Friday, June 28, 2013

How to Write Humor according to North Idaho's own Patrick McManus

by Ana Parker Goodwin

Do any of you write humor? I am probably one of the worst humor writers on the planet, but I'm learning. So here I am, practicing what I preached in my last blog: Write about something you know nothing about and doesn't excite you.

When I was a kid I grew up with a father and his family who had escaped Communist Russia during the Stalin purges. We very rarely laughed.  My father, the head of our household, saw nothing to laugh about. As a matter of fact on my wedding day he became very annoyed that Ron and I were being silly and joking with each other. "Now be serious, Anna," he said. "Getting married is nothing to laugh about." Actually it was probably one of the reasons I fell in love with my husband. He laughed a lot and could find the humor in almost anything. And so in the years we have been together I have learned to laugh.

When I wrote my mystery/thriller book Justice Forbidden I deliberately snuck in some humor even though the plot is serious. And in the next fiction book that I am presently writing in the Justice series, I am adding even more humor. Why?

If we didn't have humor in our lives when things got tough, where would we be? Probably even more anxious and depressed. The thing is, that the world is pretty stressed out right now and many people are reacting with anxiety and anger. That's okay. People have automatic emotions when they listen to the news and for each person the emotion may be different. But don't forget. We all have choices about how we will respond and act. Can you see the problem from a different perspective? Can you turn the picture upside down or at angles and see the funny aspect of it? Comedians have a great way of doing just that. If you can laugh at a situation it will help you cope with what is going on.  

Patrick McManus, who lives here in North Idaho, is one of the great humorists in this country today. I hope all of you have read some of his books. My favorite of the books I read was Never Sniff a Gift Fish. Most of his stories are about his adventures in the woods, rivers, and lakes in the Sandpoint area, just north of Coeur d'Alene. The last book before he stopped writing in 2000, is one he wrote to teach humor writing. The Deer on a Bicycle: Excursions into the Writing of Humor. In his book he included several tips. So if you are interested in writing humor, here are a couple:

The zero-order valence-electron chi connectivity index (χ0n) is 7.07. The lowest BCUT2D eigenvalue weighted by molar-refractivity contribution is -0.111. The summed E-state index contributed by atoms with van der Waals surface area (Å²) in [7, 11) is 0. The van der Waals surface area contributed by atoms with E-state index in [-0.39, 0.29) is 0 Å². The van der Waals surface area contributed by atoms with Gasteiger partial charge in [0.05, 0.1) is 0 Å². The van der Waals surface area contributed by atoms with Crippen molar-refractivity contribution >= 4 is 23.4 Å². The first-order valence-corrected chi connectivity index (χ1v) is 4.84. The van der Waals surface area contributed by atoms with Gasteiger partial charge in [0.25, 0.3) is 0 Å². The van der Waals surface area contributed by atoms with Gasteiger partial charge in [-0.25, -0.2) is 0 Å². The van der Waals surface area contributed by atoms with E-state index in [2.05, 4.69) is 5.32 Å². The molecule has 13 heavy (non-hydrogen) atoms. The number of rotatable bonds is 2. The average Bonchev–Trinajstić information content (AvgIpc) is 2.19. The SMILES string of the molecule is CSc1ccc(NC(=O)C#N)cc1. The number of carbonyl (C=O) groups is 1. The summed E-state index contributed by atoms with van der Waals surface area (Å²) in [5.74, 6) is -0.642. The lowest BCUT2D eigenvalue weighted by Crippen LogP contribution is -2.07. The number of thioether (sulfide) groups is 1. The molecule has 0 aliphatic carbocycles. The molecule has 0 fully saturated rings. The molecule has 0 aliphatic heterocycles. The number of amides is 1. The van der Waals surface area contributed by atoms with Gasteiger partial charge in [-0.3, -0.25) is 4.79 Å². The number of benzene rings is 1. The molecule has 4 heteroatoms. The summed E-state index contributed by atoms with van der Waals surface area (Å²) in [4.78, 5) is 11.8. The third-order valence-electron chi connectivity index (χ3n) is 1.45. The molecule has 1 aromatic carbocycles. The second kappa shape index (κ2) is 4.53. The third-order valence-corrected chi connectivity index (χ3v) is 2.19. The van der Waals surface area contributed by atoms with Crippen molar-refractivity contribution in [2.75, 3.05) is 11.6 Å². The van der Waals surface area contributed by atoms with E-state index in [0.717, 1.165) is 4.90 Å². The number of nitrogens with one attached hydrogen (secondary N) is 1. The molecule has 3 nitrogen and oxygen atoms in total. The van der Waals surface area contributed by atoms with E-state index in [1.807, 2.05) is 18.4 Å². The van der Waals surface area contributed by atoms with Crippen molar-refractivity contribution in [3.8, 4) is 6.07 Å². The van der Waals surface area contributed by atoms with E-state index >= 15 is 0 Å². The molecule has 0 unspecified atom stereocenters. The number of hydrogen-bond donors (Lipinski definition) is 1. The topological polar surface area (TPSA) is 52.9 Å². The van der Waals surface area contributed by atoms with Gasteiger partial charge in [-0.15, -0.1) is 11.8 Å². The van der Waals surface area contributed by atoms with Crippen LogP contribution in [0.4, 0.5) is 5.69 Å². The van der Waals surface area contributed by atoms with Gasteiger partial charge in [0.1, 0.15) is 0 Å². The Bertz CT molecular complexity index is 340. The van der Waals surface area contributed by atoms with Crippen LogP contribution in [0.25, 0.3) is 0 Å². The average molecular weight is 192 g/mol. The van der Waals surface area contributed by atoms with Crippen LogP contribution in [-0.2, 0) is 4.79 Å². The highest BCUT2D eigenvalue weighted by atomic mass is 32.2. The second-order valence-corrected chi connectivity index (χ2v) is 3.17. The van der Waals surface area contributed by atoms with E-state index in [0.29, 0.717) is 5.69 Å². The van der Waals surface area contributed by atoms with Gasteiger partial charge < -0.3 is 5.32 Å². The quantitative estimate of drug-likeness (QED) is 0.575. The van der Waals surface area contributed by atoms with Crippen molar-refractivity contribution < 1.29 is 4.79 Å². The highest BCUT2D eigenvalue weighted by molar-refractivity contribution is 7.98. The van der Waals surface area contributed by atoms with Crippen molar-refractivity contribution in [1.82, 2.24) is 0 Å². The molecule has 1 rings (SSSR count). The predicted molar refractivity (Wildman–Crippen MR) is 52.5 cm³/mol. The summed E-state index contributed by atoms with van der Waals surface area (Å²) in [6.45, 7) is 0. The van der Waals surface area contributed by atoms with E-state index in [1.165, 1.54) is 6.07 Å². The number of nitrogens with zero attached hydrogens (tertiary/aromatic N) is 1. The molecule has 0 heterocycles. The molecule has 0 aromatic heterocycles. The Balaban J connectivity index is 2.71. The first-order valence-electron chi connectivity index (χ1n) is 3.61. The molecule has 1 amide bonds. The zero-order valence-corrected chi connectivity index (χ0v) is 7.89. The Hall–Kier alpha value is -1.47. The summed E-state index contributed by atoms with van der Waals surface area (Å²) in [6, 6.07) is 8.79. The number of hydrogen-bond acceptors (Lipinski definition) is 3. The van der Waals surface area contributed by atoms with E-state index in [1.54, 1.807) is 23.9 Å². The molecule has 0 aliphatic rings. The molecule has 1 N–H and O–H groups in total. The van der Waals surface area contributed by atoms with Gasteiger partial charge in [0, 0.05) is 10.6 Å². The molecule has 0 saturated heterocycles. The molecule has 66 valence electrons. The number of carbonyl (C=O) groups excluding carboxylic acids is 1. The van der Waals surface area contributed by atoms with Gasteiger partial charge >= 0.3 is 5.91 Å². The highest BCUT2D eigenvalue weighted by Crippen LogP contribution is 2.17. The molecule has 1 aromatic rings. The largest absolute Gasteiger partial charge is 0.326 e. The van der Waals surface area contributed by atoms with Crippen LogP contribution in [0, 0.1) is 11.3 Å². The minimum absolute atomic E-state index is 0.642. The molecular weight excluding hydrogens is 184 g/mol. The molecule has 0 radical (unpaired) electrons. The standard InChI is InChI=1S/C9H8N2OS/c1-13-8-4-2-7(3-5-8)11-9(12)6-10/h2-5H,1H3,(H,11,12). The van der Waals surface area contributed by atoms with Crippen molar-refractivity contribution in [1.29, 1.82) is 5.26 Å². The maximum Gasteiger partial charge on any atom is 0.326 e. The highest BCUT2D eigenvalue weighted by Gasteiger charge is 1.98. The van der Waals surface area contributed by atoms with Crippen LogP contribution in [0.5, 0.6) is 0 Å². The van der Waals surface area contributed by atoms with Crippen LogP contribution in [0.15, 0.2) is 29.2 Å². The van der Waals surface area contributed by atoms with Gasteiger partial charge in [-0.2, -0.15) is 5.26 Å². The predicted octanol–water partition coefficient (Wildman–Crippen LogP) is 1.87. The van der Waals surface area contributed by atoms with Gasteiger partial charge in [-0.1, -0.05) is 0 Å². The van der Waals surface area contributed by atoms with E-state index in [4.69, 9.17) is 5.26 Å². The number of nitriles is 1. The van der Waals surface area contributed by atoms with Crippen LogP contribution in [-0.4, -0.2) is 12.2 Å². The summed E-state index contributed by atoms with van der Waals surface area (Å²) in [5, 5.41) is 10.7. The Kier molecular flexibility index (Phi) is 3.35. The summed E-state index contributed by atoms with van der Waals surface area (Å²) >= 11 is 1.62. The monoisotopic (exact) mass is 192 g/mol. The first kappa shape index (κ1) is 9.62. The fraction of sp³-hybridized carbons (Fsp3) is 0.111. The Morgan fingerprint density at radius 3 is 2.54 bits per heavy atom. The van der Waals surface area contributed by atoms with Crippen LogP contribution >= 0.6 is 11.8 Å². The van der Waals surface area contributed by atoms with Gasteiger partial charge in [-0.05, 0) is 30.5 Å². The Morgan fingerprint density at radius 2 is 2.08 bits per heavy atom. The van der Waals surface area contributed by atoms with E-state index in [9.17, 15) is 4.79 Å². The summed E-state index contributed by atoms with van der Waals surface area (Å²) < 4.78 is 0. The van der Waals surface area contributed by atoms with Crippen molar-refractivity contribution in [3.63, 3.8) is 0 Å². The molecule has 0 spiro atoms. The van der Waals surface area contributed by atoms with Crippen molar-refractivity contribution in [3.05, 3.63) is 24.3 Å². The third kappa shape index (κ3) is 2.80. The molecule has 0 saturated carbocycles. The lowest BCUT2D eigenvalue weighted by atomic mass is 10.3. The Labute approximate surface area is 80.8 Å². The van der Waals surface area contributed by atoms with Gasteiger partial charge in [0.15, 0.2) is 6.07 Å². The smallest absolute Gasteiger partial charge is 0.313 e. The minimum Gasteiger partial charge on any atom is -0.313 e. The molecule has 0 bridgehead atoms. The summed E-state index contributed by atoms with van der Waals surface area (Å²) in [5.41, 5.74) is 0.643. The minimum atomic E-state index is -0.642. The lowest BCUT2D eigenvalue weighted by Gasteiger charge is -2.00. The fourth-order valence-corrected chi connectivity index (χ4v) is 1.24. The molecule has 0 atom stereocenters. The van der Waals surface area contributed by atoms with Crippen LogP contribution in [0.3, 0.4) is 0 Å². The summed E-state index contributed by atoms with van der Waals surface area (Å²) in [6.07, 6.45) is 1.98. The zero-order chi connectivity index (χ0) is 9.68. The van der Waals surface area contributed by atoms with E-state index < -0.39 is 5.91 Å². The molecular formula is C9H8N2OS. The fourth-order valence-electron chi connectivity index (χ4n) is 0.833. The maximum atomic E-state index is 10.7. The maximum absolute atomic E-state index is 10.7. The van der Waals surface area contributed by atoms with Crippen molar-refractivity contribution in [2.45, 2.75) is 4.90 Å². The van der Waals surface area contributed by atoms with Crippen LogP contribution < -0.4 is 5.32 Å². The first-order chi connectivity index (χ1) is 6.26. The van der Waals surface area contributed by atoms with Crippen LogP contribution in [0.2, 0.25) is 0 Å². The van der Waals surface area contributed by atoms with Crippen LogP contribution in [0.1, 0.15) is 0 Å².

1. Never write real-life humor. I would probably say don't write real life humor if the audience you are trying to reach cannot identify easily with what has happened. Probably Johnny falling off the canoe was hilarious to the family because they knew him, and knew his particular personality, but most of your readers will say, "HUH?"  

2. Write about your bad experiences, not your good ones. Write about your failures, your fears, and situations others have experienced as well and say, "Yeah, that's me," or "That's what happened to my dad, alright."

3. Write about personality quirks. My  character, Evelyn Frampton, in Justice Forbidden, is an elderly, eccentric, but very loving neighbor who runs around helping Faythe capture the murderer by hitting the presumed criminal over the head with a wine bottle. She also gets rid of  her dandelions by slurping up puffballs with the vacuum cleaner. Also create two characters who play well off each other like Lucy and her friend in the ancient but very funny show, "I Love Lucy."

4. Use exaggeration but not so much that it seems completely implausible.  You must be able to imagine the situation and see how funny it would look. Of course if you earlier read the title of Patrick McManus' book, The Deer on the Bicycle, you might say, "A deer on a bicycle? That's crazy."  But you can see it in your mind and it would probably make you laugh. Most people are willing to suspend reality for a while if not too absurd. Another one of his stories is called, "A Bear in the Attic," and it's hilarious. I am finding this technique to be one of my favorites to create humor for my books.

5. Say or do the opposite of what someone would expect you to say or do. Although McManus does not mention this technique, I have found that the element of surprise in humor is very effective. I have heard many people use it, including me, and it works really well as long as it is funny and not hurtful to someone. Of course that's true for all humor. Using four letter words over and over for shock value looses it's effect, and for me just turns into shock.

The more I read and learn about writing humor, and practice it in my writing, the more fun it's becoming.  And yes, I'm getting better at it.

If you have any other great ideas and comments about writing humor to help the rest of us schmucks, let us know.

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